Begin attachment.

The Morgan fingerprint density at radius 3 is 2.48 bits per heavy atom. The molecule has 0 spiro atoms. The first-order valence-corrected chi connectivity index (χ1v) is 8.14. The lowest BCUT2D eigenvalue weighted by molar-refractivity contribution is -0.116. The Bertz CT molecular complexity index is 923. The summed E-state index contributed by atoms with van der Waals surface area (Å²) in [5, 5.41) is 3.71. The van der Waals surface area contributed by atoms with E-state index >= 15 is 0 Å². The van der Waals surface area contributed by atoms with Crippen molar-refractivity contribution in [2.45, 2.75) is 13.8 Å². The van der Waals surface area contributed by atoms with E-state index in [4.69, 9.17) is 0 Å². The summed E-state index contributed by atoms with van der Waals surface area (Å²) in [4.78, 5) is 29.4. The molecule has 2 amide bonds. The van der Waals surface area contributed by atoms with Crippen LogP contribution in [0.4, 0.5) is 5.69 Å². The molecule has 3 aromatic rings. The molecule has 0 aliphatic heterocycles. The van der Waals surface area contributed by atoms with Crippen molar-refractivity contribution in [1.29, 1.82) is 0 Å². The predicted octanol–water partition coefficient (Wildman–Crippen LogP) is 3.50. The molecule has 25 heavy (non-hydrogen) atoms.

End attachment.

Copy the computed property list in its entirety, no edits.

The Morgan fingerprint density at radius 3 is 2.48 bits per heavy atom. The molecule has 0 spiro atoms. The first-order valence-corrected chi connectivity index (χ1v) is 8.14. The lowest BCUT2D eigenvalue weighted by molar-refractivity contribution is -0.116. The Bertz CT molecular complexity index is 923. The summed E-state index contributed by atoms with van der Waals surface area (Å²) in [5, 5.41) is 3.71. The van der Waals surface area contributed by atoms with E-state index >= 15 is 0 Å². The van der Waals surface area contributed by atoms with Crippen molar-refractivity contribution in [2.45, 2.75) is 13.8 Å². The van der Waals surface area contributed by atoms with E-state index in [4.69, 9.17) is 0 Å². The summed E-state index contributed by atoms with van der Waals surface area (Å²) in [4.78, 5) is 29.4. The molecule has 2 amide bonds. The van der Waals surface area contributed by atoms with Crippen LogP contribution in [0.4, 0.5) is 5.69 Å². The molecule has 3 aromatic rings. The molecule has 0 aliphatic heterocycles. The van der Waals surface area contributed by atoms with Crippen molar-refractivity contribution in [1.29, 1.82) is 0 Å². The predicted octanol–water partition coefficient (Wildman–Crippen LogP) is 3.50. The molecule has 25 heavy (non-hydrogen) atoms.